Like all roads headed in this direction, it started out with good intentions.

Long ago, there used to be something on TV called Public Service Announcements. (How long? Think black-and-white TV.) Before air time got hideously expensive TV stations would occasionally spend a few minutes on a message devoted solely to the public good. Hire an ex-con, give a man a second chance. Don’t leave your keys in your car. Beware of socialism. That kind of thing.

One I remember was a plea for compassion towards people who are a bit off.

“It’s not the way they want to be, it’s the way they have to be.”

Well that was nice, but along the way something happened. Compassion was replaced by tolerance. Then passive tolerance, basically minding your own business and live and let live, wasn’t good enough anymore. We needed “acceptance.” Then we had to embrace our differences. And if you still thought their craziness was weird and maybe kind of icky, then you were a bad person.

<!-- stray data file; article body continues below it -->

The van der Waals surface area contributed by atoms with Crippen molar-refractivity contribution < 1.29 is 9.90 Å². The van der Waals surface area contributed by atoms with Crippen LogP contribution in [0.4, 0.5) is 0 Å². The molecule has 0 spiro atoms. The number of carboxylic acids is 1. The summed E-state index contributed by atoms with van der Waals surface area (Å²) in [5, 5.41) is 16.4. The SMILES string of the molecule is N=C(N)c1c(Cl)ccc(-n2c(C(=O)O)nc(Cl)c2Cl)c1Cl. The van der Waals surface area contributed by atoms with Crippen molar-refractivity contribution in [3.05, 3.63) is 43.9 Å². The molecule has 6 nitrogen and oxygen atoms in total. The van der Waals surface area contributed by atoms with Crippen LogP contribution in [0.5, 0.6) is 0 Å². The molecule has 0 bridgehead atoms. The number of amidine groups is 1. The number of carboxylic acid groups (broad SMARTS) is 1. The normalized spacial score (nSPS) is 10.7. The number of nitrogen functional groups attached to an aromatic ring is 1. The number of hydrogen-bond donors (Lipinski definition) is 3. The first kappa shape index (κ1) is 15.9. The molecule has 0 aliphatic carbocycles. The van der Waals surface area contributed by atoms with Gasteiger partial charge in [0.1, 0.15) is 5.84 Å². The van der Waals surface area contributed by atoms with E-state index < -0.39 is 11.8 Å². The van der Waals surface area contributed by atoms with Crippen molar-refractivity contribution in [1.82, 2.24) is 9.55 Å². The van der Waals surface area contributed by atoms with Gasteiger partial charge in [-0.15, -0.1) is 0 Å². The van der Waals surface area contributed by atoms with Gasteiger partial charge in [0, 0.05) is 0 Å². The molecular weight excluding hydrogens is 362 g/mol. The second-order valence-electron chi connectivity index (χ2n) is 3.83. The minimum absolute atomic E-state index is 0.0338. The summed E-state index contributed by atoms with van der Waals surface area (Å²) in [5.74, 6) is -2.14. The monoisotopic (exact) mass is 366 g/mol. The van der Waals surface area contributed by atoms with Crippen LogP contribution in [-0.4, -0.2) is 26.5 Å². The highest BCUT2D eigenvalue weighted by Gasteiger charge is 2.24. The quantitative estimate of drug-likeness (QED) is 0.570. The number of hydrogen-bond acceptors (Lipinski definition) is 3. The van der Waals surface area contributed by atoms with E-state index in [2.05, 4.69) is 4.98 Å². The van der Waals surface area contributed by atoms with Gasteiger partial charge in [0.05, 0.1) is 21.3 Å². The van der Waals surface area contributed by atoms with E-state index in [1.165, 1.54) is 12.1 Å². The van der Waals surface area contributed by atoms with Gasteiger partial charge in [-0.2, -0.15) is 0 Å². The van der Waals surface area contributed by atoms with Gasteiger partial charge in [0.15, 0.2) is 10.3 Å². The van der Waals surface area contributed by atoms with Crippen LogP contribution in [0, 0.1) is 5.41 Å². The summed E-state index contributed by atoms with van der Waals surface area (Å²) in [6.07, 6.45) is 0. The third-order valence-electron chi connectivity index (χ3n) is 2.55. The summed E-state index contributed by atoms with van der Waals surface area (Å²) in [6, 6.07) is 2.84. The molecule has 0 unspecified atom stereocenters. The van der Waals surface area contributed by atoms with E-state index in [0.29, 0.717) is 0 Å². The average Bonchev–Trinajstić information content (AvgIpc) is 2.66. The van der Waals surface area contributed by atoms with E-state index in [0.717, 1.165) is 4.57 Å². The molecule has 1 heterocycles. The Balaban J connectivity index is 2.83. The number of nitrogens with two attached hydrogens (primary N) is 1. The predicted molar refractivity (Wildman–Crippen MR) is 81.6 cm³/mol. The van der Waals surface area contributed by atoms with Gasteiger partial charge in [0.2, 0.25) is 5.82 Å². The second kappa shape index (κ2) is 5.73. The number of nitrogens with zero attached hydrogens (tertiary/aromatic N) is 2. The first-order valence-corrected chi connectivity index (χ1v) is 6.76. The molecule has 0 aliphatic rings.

We knew things had gotten seriously weird when they invented a pretentious academic term “cisgendered” to mean what we used to call “normal.” And if you think guys who think they are guys and are attracted to women who think they are women is normal, then there’s a special insult for you, “heteronormative.”

There, doesn’t that make you feel special?

Has anybody noticed that this “acceptance” is not compassion but the very opposite of compassion?

Long ago during a brief period I worked as a psychiatric aid in a mental hospital we were given a very firm directive on dealing with patients. Don’t humor their delusions!

There is such a thing as normal. Yes, it covers a pretty broad continuum and is fuzzy around the edges. But it exists, it’s real.

Yes, a righteous man will take into account another’s infirmities and weaknesses. But it does him no favors to reward bad behavior or pretend he’s OK when he’s clearly not.